Assessment of the Aquarius Space-borne Sea Surface Salinity Retrievals in Polar Ocean
[18-Dec-2014] Dinnat, E., Brucker, L. and Álvarez, I.O.C.
Presented at the 2014 AGU Fall Meeting
Ocean salinity and temperature drive the thermohaline circulation and play a key role in the ocean-atmosphere coupling. With the availability of passive L-band (1.4 GHz) space-borne observations, Sea Surface Salinity (SSS) can be monitored globally at weekly time scales. SSS in the polar regions may be used to better constrain deep water formation, and to monitor changes due to freshening by the melting cryosphere. However, SSS remote sensing in the polar oceans is challenging because L-band radiometric observations are less sensitive to salinity in cold waters, SSS retrieval is less accurate for very rough seas and the presence of sea ice, icebergs and land in the radiometer field of view adds complexity to the retrieval process.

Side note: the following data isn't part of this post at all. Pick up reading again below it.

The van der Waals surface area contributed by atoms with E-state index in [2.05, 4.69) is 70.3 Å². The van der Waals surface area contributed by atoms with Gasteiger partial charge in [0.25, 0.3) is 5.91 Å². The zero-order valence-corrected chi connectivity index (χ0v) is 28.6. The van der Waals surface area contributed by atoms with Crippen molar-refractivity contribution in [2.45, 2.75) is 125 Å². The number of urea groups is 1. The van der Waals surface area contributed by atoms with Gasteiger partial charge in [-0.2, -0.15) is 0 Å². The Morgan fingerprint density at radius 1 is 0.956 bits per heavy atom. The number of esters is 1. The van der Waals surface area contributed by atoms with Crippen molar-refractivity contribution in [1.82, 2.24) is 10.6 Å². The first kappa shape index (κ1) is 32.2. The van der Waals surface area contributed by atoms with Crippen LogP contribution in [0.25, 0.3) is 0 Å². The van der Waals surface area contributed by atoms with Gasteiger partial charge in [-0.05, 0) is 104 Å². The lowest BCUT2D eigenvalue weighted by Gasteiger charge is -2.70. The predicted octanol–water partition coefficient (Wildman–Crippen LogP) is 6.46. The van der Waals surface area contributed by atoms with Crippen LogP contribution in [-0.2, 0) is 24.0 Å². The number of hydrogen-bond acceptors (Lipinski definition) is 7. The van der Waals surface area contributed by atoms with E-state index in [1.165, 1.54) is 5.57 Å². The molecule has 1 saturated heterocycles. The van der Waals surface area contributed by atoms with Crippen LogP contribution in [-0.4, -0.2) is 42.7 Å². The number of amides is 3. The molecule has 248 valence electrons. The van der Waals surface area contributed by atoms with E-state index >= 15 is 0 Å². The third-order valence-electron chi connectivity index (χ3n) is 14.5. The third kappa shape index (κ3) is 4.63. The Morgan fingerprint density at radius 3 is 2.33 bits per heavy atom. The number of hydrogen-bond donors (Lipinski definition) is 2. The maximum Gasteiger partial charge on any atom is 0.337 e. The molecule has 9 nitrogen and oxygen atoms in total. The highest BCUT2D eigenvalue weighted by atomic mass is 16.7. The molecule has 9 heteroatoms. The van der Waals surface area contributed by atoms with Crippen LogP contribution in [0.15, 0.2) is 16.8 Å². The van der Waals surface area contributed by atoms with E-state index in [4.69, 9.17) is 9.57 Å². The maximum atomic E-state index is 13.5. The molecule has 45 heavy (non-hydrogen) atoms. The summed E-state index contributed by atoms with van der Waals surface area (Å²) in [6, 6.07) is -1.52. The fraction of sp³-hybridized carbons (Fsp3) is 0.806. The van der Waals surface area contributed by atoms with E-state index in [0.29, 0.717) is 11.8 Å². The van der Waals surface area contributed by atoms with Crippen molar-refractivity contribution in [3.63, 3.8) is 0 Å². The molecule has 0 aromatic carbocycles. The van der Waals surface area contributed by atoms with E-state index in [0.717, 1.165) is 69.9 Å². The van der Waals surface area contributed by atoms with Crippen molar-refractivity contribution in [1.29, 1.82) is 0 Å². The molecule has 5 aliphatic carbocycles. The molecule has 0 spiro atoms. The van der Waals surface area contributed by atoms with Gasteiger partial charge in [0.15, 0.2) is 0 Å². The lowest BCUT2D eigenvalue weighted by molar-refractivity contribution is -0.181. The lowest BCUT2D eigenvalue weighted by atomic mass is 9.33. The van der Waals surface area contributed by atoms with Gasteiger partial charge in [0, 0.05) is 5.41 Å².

Aquarius is a NASA space-borne instrument operating three L-band radiometers. While Aquarius SSS retrievals are performed with a good accuracy in tropical and mid-latitude oceans, a thorough assessment has not been performed in the colder waters of the polar oceans. To assess Aquarius data at high latitudes, we compare them to in-situ measurements from ship cruises. In the northern hemisphere, cruises between Denmark and Greenland are used. In the south, we use cruises in the Austral Ocean between Tasmania and Antarctica. These quality-controlled shipborne measurements (more extensive than the Argo profiling floats which are rare at high latitudes) allow us to assess Aquarius SSS over long transects, repeated weekly or monthly, over the three year period during which Aquarius has been operating. Our results show that significant contamination of SSS retrievals by ice and land are observed, despite the correction for land contamination applied in the Aquarius retrieval algorithm. Such long track comparisons with ship data will help refine the future versions of Aquarius space-borne products. Nonetheless, excluding the data contaminated by land or ice, the agreement with ship data is good. Specifically, the standard deviation is ~0.3-0.6 psu on SSS averaged over about 10 days, and a low bias of the order of ~0.25 psu is identified. Moreover, a good agreement of local SSS patterns can be identified between both ship- and space-borne measurements, such as an increase in salinity signal south of Tasmania, or the strong salinity gradient between southeast and southwest Greenland.